Debates are meant to provide a diversity of opinions, with the perspective of various parties justifying the question posed. Debates on Outside of the Boot serve this exact purpose. Writers will engage in these discussions every week, providing readers with that diversity.
This week’s topic is about the Indian Super League (ISL). The ISL has been successful in gathering the attention of football fans and media all over India and indeed beyond. The signing of big name players such as Del Piero, Pires, Ljungberg etc. has ensured that people are at the very least intrigued by the tournament. However, a faction of fans have voiced their concerns regarding the level of impact the tournament will have on Indian football in the long term and effect on the I-League. So can ISL improve Indian football?
Charles Wood: ISL will no doubt will be a success in their first season and drive the audience from their homes to the stadium. The tournament, with IMG-Reliance’s expertise and financial backing, simply can not fail. Timing of the tournament was always going to be crucial and with the U-17 World Cup coming up in 2017, ISL will sow the seeds of interest for the sport and will also give a new lease of life to the “Lakshya 2022”. It has already placed India on the World Football map and will continue to keep it in talks at the global level.
All that being said about the ISL, the picture isn’t that pretty yet. While ISL will draw massive crowds, a majority of the audience will come out with an interest only for the foreign players. I doubt it will drive any interest towards Indian football in general, a fact backed up with the number of empty seats at major events like the I-League and I-League U-19. Seven foreign players in a national league is a luxury that can be afforded by countries with developed football infrastructure. I haven’t heard of a country which has succeeded with two primary league system. The I-League will definitely be shadowed by ISL’s financial superiority, brand management and star power. The lingering question is, If the ultimate aim was the development of football in India, why wasn’t the I-League reshaped or managed better by applying the similar concept of ISL? Or simply merged with the existing system of the I-League?
India needs a better grassroots programme. A majority of the the coaches recruited by the grassroot programmes of the ISL clubs are “AIFF D” licensed coaches or at the most “AFC B” licensed coaches. If the ISL management can afford to spend big on retired foreign players, I assume they surely have the financial power to appoint “UEFA A” licensed coaches.
In all fairness, we should give the inaugural edition a chance and save our judgement for the end. It is for the first time that Indian football is being talked at the global level, let’s just rejoice that fact. (@charleswood09)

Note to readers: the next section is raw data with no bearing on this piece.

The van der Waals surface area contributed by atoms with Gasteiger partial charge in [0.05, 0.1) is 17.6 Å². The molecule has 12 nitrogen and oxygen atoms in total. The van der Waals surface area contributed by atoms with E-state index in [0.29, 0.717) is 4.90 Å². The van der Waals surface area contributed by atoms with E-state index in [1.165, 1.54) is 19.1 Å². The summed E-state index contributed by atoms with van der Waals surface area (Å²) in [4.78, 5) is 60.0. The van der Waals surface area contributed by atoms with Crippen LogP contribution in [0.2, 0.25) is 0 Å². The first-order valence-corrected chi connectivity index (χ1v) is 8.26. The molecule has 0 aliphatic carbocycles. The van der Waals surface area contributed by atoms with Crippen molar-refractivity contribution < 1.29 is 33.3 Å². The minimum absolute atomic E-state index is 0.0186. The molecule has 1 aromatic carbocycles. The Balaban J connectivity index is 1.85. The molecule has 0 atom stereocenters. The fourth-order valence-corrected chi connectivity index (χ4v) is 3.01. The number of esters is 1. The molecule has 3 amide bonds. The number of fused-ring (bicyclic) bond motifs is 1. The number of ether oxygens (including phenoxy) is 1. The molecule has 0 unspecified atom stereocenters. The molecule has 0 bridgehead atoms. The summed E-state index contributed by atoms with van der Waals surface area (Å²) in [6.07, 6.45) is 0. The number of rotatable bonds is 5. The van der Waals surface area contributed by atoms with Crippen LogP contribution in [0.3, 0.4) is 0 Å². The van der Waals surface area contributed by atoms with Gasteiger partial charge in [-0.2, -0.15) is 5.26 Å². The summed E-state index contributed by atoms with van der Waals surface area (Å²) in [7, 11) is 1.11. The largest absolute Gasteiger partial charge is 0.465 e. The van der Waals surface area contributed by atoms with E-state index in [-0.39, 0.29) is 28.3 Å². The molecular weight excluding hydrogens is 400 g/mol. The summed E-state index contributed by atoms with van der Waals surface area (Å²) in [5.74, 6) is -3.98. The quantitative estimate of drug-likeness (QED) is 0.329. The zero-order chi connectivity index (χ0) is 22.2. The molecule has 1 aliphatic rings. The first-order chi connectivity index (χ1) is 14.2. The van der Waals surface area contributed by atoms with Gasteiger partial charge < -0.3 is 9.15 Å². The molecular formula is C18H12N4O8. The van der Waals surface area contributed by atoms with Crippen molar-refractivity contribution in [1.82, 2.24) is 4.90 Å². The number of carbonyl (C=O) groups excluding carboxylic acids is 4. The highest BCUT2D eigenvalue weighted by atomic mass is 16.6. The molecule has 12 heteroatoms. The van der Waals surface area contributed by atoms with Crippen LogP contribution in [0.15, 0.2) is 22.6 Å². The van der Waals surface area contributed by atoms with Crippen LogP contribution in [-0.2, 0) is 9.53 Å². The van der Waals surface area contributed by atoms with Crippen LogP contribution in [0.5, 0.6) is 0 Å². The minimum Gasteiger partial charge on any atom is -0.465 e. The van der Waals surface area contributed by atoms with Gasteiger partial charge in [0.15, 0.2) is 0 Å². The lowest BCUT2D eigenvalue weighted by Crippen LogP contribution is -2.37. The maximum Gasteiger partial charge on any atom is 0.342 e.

Chintan Mehta: The topic for discussion is very debatable and has a shade of both the answers and being an optimist I would say yes. ISL will help India to wake up from its football slumber.
The sport is popular in only certain areas of the country and with ISL it might create awareness and increase the popularity of the game. Football Enthusiasts will look forward to see the stars of yesteryear perform and impart their knowledge to the youngsters who have seen them only on television sets. With increasing investment, training facilities and pitches will get better which in turn help the players improve their game. ISL might inspire more kids to take the game seriously. Kids have a realistic chance to play with international stars and improve their game, let alone the fact that the pay cheque will quench and satiate their financial needs. It’s a whole new aspect and it is exciting to see what awaits us.
Overall, an interesting project which might turn a few eyes. India with a population of 1.2 billion can be next big untapped market for the scouts. Two and a half months seems like a short period of time and I hope the period of the league is increased in the future but you can’t have everything. A start indeed and let us hope it reaches the height we all expect it to accomplish. (@Chintanmilan07)
Wasi Manazir: Yes. Absolutely. There are far too many cynics around bashing the new league but in my opinion there is no harm at all in money coming into Indian football. Considering that the lack of resources has always been the biggest Achilles heel for the growth of football in the country, I don’t see how money being pumped in it will hurt Indian football. Majority of the fans who watch the established European leagues might not like or appreciate the franchise based system or its potential impact on the I-League, but these arguments are sidestepping the good it can do to the game. The big money foreign players may be long retired or nearing it but I believe their mere presence, experience, and insight will help develop our youngsters understand and improve their game which will be a big boost in improving our national team. Youngsters will have a chance to get noticed and ISL can fast track their ascent to the Indian team or perhaps even earn them trials with foreign teams. Improved infrastructure is another thing to look forward to. I for one see ISL being more good than bad for Indian football.